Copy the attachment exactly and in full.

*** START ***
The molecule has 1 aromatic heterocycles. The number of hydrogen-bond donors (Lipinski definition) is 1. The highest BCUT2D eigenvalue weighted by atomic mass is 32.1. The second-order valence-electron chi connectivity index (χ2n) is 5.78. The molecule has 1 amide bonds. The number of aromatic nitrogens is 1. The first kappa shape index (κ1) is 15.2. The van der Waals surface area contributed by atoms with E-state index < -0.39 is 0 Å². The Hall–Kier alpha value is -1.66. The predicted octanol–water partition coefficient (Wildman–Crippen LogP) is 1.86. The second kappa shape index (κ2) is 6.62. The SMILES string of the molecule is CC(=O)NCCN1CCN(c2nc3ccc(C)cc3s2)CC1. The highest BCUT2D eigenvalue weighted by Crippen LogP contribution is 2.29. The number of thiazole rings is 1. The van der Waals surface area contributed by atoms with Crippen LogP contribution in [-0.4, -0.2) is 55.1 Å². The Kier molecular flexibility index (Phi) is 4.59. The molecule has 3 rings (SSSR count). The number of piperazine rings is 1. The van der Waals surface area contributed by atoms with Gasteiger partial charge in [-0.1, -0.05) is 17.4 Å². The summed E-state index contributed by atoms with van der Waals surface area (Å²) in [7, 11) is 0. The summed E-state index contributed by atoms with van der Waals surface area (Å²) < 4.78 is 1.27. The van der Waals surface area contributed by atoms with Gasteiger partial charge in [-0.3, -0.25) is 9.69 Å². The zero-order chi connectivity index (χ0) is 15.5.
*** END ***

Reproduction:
The molecule has 1 aromatic heterocycles. The number of hydrogen-bond donors (Lipinski definition) is 1. The highest BCUT2D eigenvalue weighted by atomic mass is 32.1. The second-order valence-electron chi connectivity index (χ2n) is 5.78. The molecule has 1 amide bonds. The number of aromatic nitrogens is 1. The first kappa shape index (κ1) is 15.2. The van der Waals surface area contributed by atoms with E-state index < -0.39 is 0 Å². The Hall–Kier alpha value is -1.66. The predicted octanol–water partition coefficient (Wildman–Crippen LogP) is 1.86. The second kappa shape index (κ2) is 6.62. The SMILES string of the molecule is CC(=O)NCCN1CCN(c2nc3ccc(C)cc3s2)CC1. The highest BCUT2D eigenvalue weighted by Crippen LogP contribution is 2.29. The number of thiazole rings is 1. The van der Waals surface area contributed by atoms with Crippen LogP contribution in [-0.4, -0.2) is 55.1 Å². The Kier molecular flexibility index (Phi) is 4.59. The molecule has 3 rings (SSSR count). The number of piperazine rings is 1. The van der Waals surface area contributed by atoms with Gasteiger partial charge in [-0.1, -0.05) is 17.4 Å². The summed E-state index contributed by atoms with van der Waals surface area (Å²) in [7, 11) is 0. The summed E-state index contributed by atoms with van der Waals surface area (Å²) < 4.78 is 1.27. The van der Waals surface area contributed by atoms with Gasteiger partial charge in [-0.3, -0.25) is 9.69 Å². The zero-order chi connectivity index (χ0) is 15.5.